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Anti-Microbials in Society (AMIS) Hub

Fresh approaches to the study of antimicrobials in society.

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About us

The AMIS programme ran from 2017 to 2021, with the aim to promote and produced high-quality research on antimicrobials in society by building on social and interdisciplinary research for innovative and insightful solutions to antimicrobial resistance.

Visit our AMIS Hub website - – an online resource connecting you with relevant research, people and projects on AMR from a societal perspective.

Who we are

The AMIS team was comprised of a team of researchers in the UK, Thailand, and Uganda undertaking research into the nature of our reliance on antimicrobials in animal, human and plant life.

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AMIS Uganda

Antimicrobial resistance (AMR) is a potentially catastrophic global problem. Our use of antimicrobial drugs, including antibiotics, has escalated. These medicines are now a routine part of everyday life. For example, we use antibiotics not only to cure infections but in anticipation of infection for people, animals, and crops. Through this project we proposed that the ways antibiotics are used is deeply embedded in the way our societies and economies work. It is important to understand the extent and nature of the way we have become intertwined with these medicines in order to understand the consequences of resistance and the best ways to reduce the threat of resistance.

Policy makers have agreed that to address AMR we must reduce our reliance on antibiotics. But how? The AMIS programme explored fresh approaches to the study of antimicrobials in society. Drawing on conceptual and methodological tools from anthropology, the AMIS research projects demonstrated the multiple roles that antimicrobials take in society today, and how they enable everyday life.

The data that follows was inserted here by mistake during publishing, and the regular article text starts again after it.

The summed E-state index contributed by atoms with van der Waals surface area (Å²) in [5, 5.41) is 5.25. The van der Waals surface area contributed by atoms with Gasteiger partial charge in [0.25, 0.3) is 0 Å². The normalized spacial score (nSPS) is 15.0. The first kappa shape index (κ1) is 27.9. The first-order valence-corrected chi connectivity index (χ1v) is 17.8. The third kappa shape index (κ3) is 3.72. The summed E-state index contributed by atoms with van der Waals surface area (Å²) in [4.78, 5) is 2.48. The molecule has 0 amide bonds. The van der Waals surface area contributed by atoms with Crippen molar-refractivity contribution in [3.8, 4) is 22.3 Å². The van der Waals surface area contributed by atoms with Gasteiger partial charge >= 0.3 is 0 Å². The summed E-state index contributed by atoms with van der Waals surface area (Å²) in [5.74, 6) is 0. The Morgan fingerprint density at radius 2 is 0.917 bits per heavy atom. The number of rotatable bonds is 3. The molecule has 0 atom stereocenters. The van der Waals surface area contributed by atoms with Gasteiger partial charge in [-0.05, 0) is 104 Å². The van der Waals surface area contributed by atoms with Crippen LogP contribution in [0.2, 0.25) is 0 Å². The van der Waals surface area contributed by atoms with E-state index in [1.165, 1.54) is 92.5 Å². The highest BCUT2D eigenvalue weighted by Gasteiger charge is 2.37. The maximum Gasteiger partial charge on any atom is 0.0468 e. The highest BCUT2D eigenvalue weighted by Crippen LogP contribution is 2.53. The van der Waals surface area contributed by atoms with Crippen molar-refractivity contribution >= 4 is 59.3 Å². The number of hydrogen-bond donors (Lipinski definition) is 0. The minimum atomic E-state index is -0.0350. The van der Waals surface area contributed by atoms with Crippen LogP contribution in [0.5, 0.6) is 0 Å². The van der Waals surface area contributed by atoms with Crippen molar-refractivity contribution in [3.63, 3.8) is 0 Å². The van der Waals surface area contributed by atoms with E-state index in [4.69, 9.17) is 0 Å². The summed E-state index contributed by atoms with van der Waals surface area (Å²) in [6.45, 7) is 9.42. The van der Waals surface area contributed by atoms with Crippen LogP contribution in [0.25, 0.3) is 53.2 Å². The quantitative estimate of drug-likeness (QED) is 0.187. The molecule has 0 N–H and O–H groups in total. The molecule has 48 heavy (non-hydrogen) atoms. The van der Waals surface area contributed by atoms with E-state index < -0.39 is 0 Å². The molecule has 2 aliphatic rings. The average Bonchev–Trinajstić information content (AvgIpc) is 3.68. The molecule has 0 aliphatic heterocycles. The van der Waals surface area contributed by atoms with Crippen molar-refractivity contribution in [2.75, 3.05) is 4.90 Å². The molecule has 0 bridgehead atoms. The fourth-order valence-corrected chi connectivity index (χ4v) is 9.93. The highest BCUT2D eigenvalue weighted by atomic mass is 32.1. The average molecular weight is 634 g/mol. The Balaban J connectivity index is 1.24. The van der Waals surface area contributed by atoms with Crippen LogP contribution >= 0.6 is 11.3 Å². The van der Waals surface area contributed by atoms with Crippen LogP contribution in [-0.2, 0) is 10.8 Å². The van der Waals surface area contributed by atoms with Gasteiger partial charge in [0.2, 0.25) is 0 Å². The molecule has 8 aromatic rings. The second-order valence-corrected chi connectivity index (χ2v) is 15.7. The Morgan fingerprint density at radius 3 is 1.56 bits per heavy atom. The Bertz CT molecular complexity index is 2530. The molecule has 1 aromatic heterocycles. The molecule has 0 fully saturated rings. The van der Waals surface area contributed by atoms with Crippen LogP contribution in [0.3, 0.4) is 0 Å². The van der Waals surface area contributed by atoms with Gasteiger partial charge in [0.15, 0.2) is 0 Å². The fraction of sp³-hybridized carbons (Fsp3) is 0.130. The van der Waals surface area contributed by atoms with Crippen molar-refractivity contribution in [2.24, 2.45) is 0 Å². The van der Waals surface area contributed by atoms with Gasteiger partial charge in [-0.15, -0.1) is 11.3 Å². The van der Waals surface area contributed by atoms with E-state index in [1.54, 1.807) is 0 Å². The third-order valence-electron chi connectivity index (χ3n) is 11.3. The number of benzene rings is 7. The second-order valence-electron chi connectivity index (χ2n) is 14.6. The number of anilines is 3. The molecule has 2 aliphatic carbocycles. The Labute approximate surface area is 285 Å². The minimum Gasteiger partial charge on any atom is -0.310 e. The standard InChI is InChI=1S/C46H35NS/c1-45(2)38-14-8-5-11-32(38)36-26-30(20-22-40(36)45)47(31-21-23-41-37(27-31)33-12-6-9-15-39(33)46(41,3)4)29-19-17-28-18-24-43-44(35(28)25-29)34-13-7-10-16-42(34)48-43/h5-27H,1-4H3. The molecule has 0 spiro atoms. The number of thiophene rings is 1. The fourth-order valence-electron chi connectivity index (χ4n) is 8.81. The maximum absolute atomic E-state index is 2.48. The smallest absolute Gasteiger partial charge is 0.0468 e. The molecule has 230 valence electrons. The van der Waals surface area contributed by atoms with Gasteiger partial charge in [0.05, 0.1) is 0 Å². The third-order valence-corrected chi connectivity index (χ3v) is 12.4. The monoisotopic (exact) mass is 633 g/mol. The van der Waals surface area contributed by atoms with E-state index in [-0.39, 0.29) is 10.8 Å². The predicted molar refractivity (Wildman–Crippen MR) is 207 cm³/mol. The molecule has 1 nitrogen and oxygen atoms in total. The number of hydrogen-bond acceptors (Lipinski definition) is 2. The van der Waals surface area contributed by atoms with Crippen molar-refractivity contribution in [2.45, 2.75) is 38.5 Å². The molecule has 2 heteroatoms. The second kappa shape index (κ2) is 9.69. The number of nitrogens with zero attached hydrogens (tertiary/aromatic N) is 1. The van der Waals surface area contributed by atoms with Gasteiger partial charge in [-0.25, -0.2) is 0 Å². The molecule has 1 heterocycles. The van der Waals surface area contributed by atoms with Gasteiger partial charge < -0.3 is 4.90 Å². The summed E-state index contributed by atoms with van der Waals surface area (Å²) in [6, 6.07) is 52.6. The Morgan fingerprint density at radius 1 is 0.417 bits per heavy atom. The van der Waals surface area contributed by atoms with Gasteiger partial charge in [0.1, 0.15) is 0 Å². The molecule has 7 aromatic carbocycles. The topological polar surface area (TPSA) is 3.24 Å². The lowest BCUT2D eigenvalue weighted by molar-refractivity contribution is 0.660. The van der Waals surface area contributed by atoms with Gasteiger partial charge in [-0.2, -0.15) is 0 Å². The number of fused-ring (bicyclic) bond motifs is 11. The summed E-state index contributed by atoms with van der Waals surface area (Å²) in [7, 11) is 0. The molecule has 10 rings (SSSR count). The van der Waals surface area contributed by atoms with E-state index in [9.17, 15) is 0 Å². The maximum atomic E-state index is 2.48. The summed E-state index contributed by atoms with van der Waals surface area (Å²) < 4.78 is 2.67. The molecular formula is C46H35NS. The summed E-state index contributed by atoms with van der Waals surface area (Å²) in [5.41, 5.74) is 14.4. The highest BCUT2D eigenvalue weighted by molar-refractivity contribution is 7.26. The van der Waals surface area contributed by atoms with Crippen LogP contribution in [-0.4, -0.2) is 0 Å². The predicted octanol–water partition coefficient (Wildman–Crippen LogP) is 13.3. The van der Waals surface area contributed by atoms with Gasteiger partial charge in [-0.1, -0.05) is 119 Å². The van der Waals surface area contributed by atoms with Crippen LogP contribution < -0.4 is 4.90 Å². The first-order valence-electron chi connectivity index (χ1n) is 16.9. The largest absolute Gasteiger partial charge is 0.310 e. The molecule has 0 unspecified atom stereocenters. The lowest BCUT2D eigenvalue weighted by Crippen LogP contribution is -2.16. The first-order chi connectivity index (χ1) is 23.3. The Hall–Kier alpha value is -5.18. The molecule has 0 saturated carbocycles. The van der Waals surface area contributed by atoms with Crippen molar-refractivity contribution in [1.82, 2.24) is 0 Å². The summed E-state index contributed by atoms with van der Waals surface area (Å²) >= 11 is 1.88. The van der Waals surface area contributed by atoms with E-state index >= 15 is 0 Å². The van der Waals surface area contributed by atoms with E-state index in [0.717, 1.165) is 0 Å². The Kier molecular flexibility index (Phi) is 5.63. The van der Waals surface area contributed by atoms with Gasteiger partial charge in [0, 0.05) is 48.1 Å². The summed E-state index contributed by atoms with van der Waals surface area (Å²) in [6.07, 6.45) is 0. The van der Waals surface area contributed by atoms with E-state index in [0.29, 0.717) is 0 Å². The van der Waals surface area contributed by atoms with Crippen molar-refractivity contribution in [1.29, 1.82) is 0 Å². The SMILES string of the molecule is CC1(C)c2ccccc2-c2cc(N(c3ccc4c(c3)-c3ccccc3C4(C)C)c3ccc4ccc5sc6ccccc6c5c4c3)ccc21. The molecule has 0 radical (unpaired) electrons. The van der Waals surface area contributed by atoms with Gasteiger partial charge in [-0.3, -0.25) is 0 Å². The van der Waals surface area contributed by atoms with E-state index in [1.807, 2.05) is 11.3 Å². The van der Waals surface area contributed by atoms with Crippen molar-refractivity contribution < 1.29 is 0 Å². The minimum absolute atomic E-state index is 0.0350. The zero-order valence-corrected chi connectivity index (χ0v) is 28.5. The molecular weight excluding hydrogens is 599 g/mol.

The AMIS programme aimed to stimulate engagement with social research that presents different ways of conceiving, responding to, and framing global health issues, including AMR.


Who we are
AMIS Hub Principal Investigator

Professor in Medical Anthropology, London School of Hygiene and Tropical Medicine (LSHTM). Clare’s research focus has been on the use of antimicrobial medicines and diagnostics in global health. She directs the LSHTM Antimicrobial Resistance Centre and leads the Anthropology of AMR research group.

Coll Hutchison

Coll Hutchison

Research Fellow
AMIS Hub co-Investigator

Coll is an anthropologist of science from LSHTM’s Department of Global Health and Development. His current research explores the roles of moralising metaphors, modern myths and scientific knowledge in the production of different antibiotics and AMR politics.


Research Assistant


Research Degree Student